Given that a few number of studies have been conducted on investigating the effect of combining the DCS and CBT on the decrease in symptoms of anxiety disorders and that these studies merely focus on some subgroups of these disorders and no similar study has been carried out in this respect in Iran, and on the other hand, due to lack of motivation and inability of the families of the adolescents with anxiety disorders to pay the CBT expenses and insurance companies not paying the CBT expenses, more studies are necessary to be conducted on investigating the combination of drug therapy and CBT in anxiety disorders to lower the treatment expenses and to save time. Therefore, the present study was designed to assess the effect of combining the DCS and CBT on patients with one type of anxiety disorders.
| Materials and Methods|| |
The present study was conducted as a double-blind randomized controlled trial on 36 adolescents with anxiety disorders referring to anxiety clinic in an 8-month period (from September, 2011 to May, 2012). The patients in this study include 12- to 20-year-old adolescents, mainly diagnosed by ADIS , to have anxiety disorders, needing therapeutic interventions and receiving anti-anxiety treatment according to the child sub-specialist psychiatrist. Lack of any background pertaining to serious or physical problems, mood disorders, psychosis or delusional disorders and drug dependency, lack of any changes in anti-anxiety drugs or any changes in their doses during 4 weeks before the study, lack of learning disorders based on mental check-up, lack of any background associated with seizure and severe depression coupled with the thoughts of suicide and having the IQ equal or higher than 80 (it was measured applying Raven Test and by an independent psychiatrist) are of inclusion criteria. In addition, the patients absent for more than one session and those whose parents or themselves did not intend to continue the treatment were excluded from the study. The present study was investigated and approved in Isfahan University of Medical Sciences and after the parents of participating patients were explained about and informed of the aims of the study, written informed consent was obtained from them all.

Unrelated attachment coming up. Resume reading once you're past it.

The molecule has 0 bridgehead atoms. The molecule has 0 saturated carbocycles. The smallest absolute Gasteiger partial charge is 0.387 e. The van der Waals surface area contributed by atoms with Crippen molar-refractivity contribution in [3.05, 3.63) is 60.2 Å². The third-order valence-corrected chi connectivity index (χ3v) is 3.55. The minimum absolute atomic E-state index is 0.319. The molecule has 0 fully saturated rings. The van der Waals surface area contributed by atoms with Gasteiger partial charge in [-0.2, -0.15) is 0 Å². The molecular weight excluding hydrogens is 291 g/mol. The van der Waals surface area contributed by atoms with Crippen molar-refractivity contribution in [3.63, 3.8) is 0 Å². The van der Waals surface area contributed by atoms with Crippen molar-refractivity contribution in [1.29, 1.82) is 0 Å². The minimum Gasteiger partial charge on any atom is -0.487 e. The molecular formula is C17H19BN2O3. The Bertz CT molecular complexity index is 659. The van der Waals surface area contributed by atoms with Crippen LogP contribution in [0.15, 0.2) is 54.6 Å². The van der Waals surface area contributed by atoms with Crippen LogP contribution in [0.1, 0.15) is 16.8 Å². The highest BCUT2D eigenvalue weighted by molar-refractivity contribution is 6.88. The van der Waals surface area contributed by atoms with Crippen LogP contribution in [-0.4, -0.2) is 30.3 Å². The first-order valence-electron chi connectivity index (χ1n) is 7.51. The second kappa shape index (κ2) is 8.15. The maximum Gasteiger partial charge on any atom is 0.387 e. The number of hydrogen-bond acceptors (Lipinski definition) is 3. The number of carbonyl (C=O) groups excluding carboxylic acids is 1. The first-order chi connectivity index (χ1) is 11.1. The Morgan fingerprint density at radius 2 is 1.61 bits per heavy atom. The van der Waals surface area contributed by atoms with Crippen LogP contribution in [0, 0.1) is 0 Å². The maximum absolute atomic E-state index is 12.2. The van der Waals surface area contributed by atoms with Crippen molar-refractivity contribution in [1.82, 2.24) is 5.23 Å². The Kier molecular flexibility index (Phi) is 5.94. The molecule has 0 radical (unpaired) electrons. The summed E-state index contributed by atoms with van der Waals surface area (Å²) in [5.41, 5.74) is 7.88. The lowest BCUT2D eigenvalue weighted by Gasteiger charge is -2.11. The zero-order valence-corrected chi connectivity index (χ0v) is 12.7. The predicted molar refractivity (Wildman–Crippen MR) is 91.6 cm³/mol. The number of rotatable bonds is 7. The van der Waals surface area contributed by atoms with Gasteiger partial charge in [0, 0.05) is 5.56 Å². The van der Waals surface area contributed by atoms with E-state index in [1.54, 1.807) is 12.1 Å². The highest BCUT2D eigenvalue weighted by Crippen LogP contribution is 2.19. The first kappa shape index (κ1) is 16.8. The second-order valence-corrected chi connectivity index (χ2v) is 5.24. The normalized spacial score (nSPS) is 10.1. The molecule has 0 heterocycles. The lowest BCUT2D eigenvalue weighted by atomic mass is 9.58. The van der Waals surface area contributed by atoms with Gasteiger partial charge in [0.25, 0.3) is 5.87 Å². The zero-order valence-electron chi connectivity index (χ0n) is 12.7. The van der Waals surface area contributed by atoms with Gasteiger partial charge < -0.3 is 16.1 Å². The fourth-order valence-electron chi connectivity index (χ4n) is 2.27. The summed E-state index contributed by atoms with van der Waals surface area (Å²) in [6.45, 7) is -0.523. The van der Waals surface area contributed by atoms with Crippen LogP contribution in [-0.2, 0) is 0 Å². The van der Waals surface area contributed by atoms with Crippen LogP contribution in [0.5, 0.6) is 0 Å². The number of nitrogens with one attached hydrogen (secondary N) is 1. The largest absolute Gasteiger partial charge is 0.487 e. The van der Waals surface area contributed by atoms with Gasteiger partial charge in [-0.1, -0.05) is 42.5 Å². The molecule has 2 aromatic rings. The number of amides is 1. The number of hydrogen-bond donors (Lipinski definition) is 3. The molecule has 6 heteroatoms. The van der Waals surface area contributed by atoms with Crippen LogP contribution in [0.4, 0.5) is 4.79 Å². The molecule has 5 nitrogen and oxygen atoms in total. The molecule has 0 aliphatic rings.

Patients meeting the inclusion criteria were selected in a simple non-random manner and in the order of referring to the clinic and were randomly divided into two 18-member groups of case and control by the random-maker software “Random Allocation”. The case group included 18 patients who, in addition to CBT, received a 50-mg D-cycloserine pill daily for a month (low dose of mg D-cycloserine was chose, because, previous study, found no difference between the effects of 50 or 500 mg of D-cycloserine, and another study  demonstrated positive therapeutic effects for D-cycloserine augmentation of cognitive behavioral treatment employed the drug at only a 50-mg dose). On the other hand, the control group included 18 patients who, in addition to CBT, received Placebo pill daily for a month. In Isfahan University of Medical Sciences, Faculty of Pharmacy, 250-mg D-cycloserine pills were changed into 50-mg ones and also placebo pills were made with the same size and shape as the main drug and were distributed to the researchers.